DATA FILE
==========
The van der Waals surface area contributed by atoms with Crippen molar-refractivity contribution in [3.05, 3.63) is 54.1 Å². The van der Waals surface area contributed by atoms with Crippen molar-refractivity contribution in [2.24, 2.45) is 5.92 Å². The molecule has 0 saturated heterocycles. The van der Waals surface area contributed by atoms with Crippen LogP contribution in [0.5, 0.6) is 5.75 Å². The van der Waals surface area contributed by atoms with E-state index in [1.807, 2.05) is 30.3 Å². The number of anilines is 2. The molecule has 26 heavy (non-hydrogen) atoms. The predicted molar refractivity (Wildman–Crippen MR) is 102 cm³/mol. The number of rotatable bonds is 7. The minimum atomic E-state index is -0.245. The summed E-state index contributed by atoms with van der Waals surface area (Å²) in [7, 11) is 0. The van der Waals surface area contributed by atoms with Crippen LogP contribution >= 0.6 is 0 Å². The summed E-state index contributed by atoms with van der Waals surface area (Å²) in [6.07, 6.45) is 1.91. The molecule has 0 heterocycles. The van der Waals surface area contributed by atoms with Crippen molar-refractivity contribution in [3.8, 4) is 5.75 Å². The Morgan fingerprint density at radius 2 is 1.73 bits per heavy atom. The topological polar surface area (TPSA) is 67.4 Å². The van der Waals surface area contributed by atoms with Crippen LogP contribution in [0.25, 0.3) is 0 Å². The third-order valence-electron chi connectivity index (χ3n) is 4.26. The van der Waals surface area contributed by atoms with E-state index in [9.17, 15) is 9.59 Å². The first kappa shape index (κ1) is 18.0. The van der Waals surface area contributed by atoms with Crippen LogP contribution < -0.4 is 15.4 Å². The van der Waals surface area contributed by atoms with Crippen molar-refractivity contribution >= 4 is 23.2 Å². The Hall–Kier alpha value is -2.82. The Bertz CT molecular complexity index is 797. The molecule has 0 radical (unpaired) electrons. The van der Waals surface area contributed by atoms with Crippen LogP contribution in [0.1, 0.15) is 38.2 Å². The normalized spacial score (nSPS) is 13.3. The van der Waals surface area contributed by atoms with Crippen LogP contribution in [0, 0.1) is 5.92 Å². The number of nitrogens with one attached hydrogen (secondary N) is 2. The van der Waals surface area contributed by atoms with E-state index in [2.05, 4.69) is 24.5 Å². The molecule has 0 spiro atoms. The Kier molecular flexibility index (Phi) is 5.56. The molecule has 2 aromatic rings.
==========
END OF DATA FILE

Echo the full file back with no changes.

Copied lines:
The van der Waals surface area contributed by atoms with Crippen molar-refractivity contribution in [3.05, 3.63) is 54.1 Å². The van der Waals surface area contributed by atoms with Crippen molar-refractivity contribution in [2.24, 2.45) is 5.92 Å². The molecule has 0 saturated heterocycles. The van der Waals surface area contributed by atoms with Crippen LogP contribution in [0.5, 0.6) is 5.75 Å². The van der Waals surface area contributed by atoms with E-state index in [1.807, 2.05) is 30.3 Å². The number of anilines is 2. The molecule has 26 heavy (non-hydrogen) atoms. The predicted molar refractivity (Wildman–Crippen MR) is 102 cm³/mol. The number of rotatable bonds is 7. The minimum atomic E-state index is -0.245. The summed E-state index contributed by atoms with van der Waals surface area (Å²) in [7, 11) is 0. The van der Waals surface area contributed by atoms with Crippen LogP contribution >= 0.6 is 0 Å². The summed E-state index contributed by atoms with van der Waals surface area (Å²) in [6.07, 6.45) is 1.91. The molecule has 0 heterocycles. The van der Waals surface area contributed by atoms with Crippen molar-refractivity contribution in [3.8, 4) is 5.75 Å². The Morgan fingerprint density at radius 2 is 1.73 bits per heavy atom. The topological polar surface area (TPSA) is 67.4 Å². The van der Waals surface area contributed by atoms with Crippen LogP contribution in [0.25, 0.3) is 0 Å². The third-order valence-electron chi connectivity index (χ3n) is 4.26. The van der Waals surface area contributed by atoms with E-state index in [9.17, 15) is 9.59 Å². The first kappa shape index (κ1) is 18.0. The van der Waals surface area contributed by atoms with Crippen LogP contribution < -0.4 is 15.4 Å². The van der Waals surface area contributed by atoms with Crippen molar-refractivity contribution >= 4 is 23.2 Å². The Hall–Kier alpha value is -2.82. The Bertz CT molecular complexity index is 797. The molecule has 0 radical (unpaired) electrons. The van der Waals surface area contributed by atoms with Crippen LogP contribution in [0.1, 0.15) is 38.2 Å². The normalized spacial score (nSPS) is 13.3. The van der Waals surface area contributed by atoms with Crippen LogP contribution in [0, 0.1) is 5.92 Å². The number of nitrogens with one attached hydrogen (secondary N) is 2. The van der Waals surface area contributed by atoms with E-state index in [2.05, 4.69) is 24.5 Å². The molecule has 0 spiro atoms. The Kier molecular flexibility index (Phi) is 5.56. The molecule has 2 aromatic rings.